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The first nurse

by Tamsin Hong, 24 March 2016

Rev. Victor B. Walls and Mrs. Walls, Trinidad, B.W.I., c.1930
Rev. Victor B. Walls and Mrs. Walls, Trinidad, B.W.I., c.1930

Nowhere in Marion Smith’s First World War service records is there any evidence of her country of birth. Yet nestled in the records of the Queen Alexandra’s Imperial Military Nursing Service Reserve is evidence of possibly the only Australian Aboriginal woman to serve during the First World War.

Marion Elizabeth Leane Smith spent her first few years in Liverpool, New South Wales. Her grandmother Lucy Leanne was a Darug woman and is on record for petitioning the NSW Aborigines Protection Board in 1889, where she described herself as ‘only surviving native woman of the Georges River and the Liverpool District’. Her daughter Elizabeth was born and raised in Liverpool, where she later married her English cousin George William Smith in 1890. Marion was born the following year.

It is not clear what prompted George and Elizabeth Smith to move to Canada with their daughter Marion. However, the turn of the century was textured by growing concerns about the welfare of ‘half-caste’ children, leading to the devastation of the Stolen Generations. Had the Smiths remained in Australia, Marion’s upbringing would have been decidedly different. 

Following her childhood in Canada, Marion temporarily moved to the United States to train as a nurse at the New England Hospital in Roxbury, Massachusetts. On the other side of the Atlantic, Germany invaded Belgium, refusing Britain’s demands to retreat, resulting in Britain declaring war in August 1914. This declaration automatically incorporated Britain’s colonies, including Canada. Marion returned to Canada before enlisting with the Queen Alexandra’s Imperial Military Nursing Service Reserve (QAIMNS) on 7 March, 1917. The QAIMNS was established in 1902 and replaced the Army Nursing Service in Great Britain. At the outbreak of the First World War there were around 300 nurses in the service, and over the course of the war a further 11 000 joined the QAIMNS. These women tended to be over twenty-five years old and single, and were required to be well-educated and of good social standing. Smith was twenty-six years old when she joined, and would have been required to complete a three year training course in a War Office-approved hospital. 

Smith embarked for France in March 1917 where she joined No. 41 Ambulance Train by the end of the year. The ambulance trains were specially fitted to transport injured troops from casualty clearing stations on the front to base hospitals, and were in operation in France and Belgium. As the trains bumped along, nurses navigated narrow aisles and dim lighting to tend to the casualties. Troops lay in bunks arranged in three tiers on either side of the crowded aisles. Some trains also included surgical theatres for emergency operations. 

Smith excelled despite the difficult conditions, and the sister in charge of No. 41 Ambulance Train reported that ‘Staff Nurse Smith has given complete satisfaction in the carrying out of her duties whilst on this Train; her work is both quickly and efficiently done. She is most capable in every way.’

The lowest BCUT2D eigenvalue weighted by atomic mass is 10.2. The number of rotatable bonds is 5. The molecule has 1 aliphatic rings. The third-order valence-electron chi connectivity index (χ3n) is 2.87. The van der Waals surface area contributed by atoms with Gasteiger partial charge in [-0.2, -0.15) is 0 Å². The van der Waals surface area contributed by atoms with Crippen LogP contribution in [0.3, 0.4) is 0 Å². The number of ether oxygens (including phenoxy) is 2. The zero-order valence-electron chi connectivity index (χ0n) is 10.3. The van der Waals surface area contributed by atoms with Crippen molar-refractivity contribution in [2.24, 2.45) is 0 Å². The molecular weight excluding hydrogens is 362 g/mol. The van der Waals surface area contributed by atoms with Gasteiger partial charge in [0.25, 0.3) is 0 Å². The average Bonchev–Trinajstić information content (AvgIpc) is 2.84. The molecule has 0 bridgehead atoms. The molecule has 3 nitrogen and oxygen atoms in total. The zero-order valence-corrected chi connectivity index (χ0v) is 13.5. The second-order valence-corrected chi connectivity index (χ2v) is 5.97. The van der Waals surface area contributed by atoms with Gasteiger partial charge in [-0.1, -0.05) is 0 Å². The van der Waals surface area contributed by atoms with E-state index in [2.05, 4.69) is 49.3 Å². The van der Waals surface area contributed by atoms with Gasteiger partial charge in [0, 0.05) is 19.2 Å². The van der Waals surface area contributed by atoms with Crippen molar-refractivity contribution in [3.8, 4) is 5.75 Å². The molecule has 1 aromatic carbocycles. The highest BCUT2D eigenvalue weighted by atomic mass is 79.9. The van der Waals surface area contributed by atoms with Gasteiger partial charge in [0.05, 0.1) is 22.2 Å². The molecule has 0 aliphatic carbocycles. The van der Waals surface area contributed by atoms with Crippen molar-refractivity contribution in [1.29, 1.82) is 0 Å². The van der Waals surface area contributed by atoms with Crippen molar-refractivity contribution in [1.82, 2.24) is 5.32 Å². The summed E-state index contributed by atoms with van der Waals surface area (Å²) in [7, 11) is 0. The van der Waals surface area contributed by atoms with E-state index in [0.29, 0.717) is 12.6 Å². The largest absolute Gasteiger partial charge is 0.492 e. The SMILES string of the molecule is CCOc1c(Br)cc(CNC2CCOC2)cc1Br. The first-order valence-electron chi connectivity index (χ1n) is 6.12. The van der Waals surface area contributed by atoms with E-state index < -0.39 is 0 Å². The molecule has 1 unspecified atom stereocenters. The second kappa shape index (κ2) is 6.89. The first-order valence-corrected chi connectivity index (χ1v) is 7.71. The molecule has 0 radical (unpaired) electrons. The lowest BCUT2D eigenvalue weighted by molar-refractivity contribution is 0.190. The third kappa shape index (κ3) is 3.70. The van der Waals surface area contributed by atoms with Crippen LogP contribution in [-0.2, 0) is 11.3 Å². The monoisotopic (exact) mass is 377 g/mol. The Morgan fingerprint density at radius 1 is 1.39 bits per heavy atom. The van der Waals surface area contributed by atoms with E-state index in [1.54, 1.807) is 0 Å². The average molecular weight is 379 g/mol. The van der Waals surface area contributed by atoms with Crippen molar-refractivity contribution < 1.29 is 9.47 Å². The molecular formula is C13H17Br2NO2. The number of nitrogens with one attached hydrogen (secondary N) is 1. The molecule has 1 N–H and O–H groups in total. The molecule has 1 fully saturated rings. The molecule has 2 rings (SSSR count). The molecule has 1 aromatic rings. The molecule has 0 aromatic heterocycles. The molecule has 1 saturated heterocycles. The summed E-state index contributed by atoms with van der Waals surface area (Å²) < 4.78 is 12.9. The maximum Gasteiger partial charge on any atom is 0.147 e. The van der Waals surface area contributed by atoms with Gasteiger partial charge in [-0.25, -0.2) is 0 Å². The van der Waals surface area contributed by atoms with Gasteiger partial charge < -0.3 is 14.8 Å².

As nurses were employed by contract in the QAIMS, when Smith’s expired in September 1918 she requested an extension. She then served in Italy with Britain’s Italian Expeditionary Force before moving to the University War Hospital in Southampton, where she remained until after the war ended. 

In May 1919, Smith sailed home to ‘Home Farm’ in Fredericton Junction, Canada. She met a clergyman named Victor Benjamin Walls and they married on New Year’s Day in 1924 at the Smiths’ family home. There is some speculation that Walls and Smith met during the war, as Walls had also served. He had interrupted his studies at Dalhouse University to enlist with the Canadian Medical Corps, with which he served in Britain, France and Belgium. 

Not long after their wedding, Victor and Marion Walls travelled to Trinidad so Victor could take up his post as principal of Naparima College, where he would remain for almost thirty years. During this time, Marion gave birth to a son and became dedicated to the school’s extra-curricular activities. She also wrote the school hymn, which continues to be sung today.

Marion was devoted to raising medical awareness in Trinidad. When the Second World War erupted, Marion brought the Red Cross to the country and served as the commandant for the duration of the war. For her work she was awarded the Distinguished Service Medal, which is awarded to those who show ‘distinguished leadership in action’.

Upon Victor’s retirement, the Walls returned to Canada and lived in Blackville, New Brunswick. Marion died four years later on 24 January 1957, aged 66. Victor Walls remained in Blackville where he served as a United Church minister briefly from 1972-73, and married Verna E. Augustine from Trinidad. Victor Walls died in Newcastle, Canada on 19 September 1984, aged ninety-two.

The small black and white photograph of Victor and Marion Walls was taken just before they departed for Trinidad. It was kept in the United Church of Canada’s Archives and found through the pioneering research of Philippa Scarlett, who first uncovered the story of Marion Smith, the only known Australian Indigenous servicewoman of the First World War.

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